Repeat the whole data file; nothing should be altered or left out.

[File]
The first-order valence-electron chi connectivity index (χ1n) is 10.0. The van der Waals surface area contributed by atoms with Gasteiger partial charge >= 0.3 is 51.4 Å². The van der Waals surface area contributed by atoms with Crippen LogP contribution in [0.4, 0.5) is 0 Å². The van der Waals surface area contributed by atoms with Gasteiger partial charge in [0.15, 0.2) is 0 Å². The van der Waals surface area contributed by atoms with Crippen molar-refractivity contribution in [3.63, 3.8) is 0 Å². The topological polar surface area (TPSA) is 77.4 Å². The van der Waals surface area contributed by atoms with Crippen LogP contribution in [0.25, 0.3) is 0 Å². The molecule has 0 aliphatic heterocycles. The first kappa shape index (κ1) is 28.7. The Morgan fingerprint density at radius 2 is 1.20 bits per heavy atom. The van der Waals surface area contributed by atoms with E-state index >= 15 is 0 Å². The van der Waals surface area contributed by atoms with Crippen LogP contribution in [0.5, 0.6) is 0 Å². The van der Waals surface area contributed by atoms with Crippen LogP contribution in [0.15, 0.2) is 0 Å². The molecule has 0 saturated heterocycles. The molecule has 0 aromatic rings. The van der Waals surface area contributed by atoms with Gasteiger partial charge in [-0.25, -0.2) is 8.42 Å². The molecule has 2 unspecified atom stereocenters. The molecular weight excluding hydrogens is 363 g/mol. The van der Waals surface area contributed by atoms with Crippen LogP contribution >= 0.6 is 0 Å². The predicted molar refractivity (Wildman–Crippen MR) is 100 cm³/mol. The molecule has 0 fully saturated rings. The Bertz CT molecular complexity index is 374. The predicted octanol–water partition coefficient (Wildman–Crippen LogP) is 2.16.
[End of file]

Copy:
The first-order valence-electron chi connectivity index (χ1n) is 10.0. The van der Waals surface area contributed by atoms with Gasteiger partial charge >= 0.3 is 51.4 Å². The van der Waals surface area contributed by atoms with Crippen LogP contribution in [0.4, 0.5) is 0 Å². The van der Waals surface area contributed by atoms with Gasteiger partial charge in [0.15, 0.2) is 0 Å². The van der Waals surface area contributed by atoms with Crippen molar-refractivity contribution in [3.63, 3.8) is 0 Å². The topological polar surface area (TPSA) is 77.4 Å². The van der Waals surface area contributed by atoms with Crippen LogP contribution in [0.25, 0.3) is 0 Å². The molecule has 0 aliphatic heterocycles. The first kappa shape index (κ1) is 28.7. The Morgan fingerprint density at radius 2 is 1.20 bits per heavy atom. The van der Waals surface area contributed by atoms with E-state index >= 15 is 0 Å². The van der Waals surface area contributed by atoms with Crippen LogP contribution in [0.5, 0.6) is 0 Å². The van der Waals surface area contributed by atoms with Crippen LogP contribution in [0.15, 0.2) is 0 Å². The molecule has 0 saturated heterocycles. The molecule has 0 aromatic rings. The van der Waals surface area contributed by atoms with Gasteiger partial charge in [-0.25, -0.2) is 8.42 Å². The molecule has 2 unspecified atom stereocenters. The molecular weight excluding hydrogens is 363 g/mol. The van der Waals surface area contributed by atoms with Crippen LogP contribution >= 0.6 is 0 Å². The predicted molar refractivity (Wildman–Crippen MR) is 100 cm³/mol. The molecule has 0 fully saturated rings. The Bertz CT molecular complexity index is 374. The predicted octanol–water partition coefficient (Wildman–Crippen LogP) is 2.16.